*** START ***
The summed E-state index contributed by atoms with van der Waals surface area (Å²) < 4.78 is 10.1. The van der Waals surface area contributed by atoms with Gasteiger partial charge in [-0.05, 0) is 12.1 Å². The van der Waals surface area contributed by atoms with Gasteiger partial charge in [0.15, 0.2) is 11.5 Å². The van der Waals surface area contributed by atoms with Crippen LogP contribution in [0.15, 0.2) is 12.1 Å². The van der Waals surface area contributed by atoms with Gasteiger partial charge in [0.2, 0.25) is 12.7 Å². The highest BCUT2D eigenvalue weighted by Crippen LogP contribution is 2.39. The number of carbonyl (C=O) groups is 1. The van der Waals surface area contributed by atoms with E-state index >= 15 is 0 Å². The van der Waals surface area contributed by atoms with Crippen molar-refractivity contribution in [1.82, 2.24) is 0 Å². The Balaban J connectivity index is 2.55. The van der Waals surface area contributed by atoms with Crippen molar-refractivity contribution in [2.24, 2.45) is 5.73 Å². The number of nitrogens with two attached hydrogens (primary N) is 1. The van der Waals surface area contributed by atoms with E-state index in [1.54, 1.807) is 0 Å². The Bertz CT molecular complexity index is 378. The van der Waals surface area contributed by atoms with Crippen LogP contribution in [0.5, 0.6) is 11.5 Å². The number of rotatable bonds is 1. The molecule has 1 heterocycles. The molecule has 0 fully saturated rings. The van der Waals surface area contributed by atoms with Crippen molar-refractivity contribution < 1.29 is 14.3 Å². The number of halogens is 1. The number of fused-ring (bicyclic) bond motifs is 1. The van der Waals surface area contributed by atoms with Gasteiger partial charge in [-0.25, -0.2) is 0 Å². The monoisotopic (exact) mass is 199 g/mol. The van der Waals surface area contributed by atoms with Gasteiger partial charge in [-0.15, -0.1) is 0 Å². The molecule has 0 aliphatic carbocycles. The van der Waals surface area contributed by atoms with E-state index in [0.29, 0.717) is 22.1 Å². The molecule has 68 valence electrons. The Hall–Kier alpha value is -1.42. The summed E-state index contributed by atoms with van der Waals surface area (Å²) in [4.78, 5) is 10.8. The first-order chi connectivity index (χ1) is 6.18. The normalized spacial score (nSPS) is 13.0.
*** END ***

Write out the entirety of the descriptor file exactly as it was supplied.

The summed E-state index contributed by atoms with van der Waals surface area (Å²) < 4.78 is 10.1. The van der Waals surface area contributed by atoms with Gasteiger partial charge in [-0.05, 0) is 12.1 Å². The van der Waals surface area contributed by atoms with Gasteiger partial charge in [0.15, 0.2) is 11.5 Å². The van der Waals surface area contributed by atoms with Crippen LogP contribution in [0.15, 0.2) is 12.1 Å². The van der Waals surface area contributed by atoms with Gasteiger partial charge in [0.2, 0.25) is 12.7 Å². The highest BCUT2D eigenvalue weighted by Crippen LogP contribution is 2.39. The number of carbonyl (C=O) groups is 1. The van der Waals surface area contributed by atoms with E-state index >= 15 is 0 Å². The van der Waals surface area contributed by atoms with Crippen molar-refractivity contribution in [1.82, 2.24) is 0 Å². The Balaban J connectivity index is 2.55. The van der Waals surface area contributed by atoms with Crippen molar-refractivity contribution in [2.24, 2.45) is 5.73 Å². The number of nitrogens with two attached hydrogens (primary N) is 1. The van der Waals surface area contributed by atoms with E-state index in [1.54, 1.807) is 0 Å². The Bertz CT molecular complexity index is 378. The van der Waals surface area contributed by atoms with Crippen LogP contribution in [0.5, 0.6) is 11.5 Å². The number of rotatable bonds is 1. The molecule has 1 heterocycles. The molecule has 0 fully saturated rings. The van der Waals surface area contributed by atoms with Crippen molar-refractivity contribution < 1.29 is 14.3 Å². The number of halogens is 1. The number of fused-ring (bicyclic) bond motifs is 1. The van der Waals surface area contributed by atoms with Gasteiger partial charge in [-0.25, -0.2) is 0 Å². The monoisotopic (exact) mass is 199 g/mol. The van der Waals surface area contributed by atoms with Gasteiger partial charge in [-0.15, -0.1) is 0 Å². The molecule has 0 aliphatic carbocycles. The van der Waals surface area contributed by atoms with E-state index in [0.29, 0.717) is 22.1 Å². The molecule has 68 valence electrons. The Hall–Kier alpha value is -1.42. The summed E-state index contributed by atoms with van der Waals surface area (Å²) in [4.78, 5) is 10.8. The first-order chi connectivity index (χ1) is 6.18. The normalized spacial score (nSPS) is 13.0.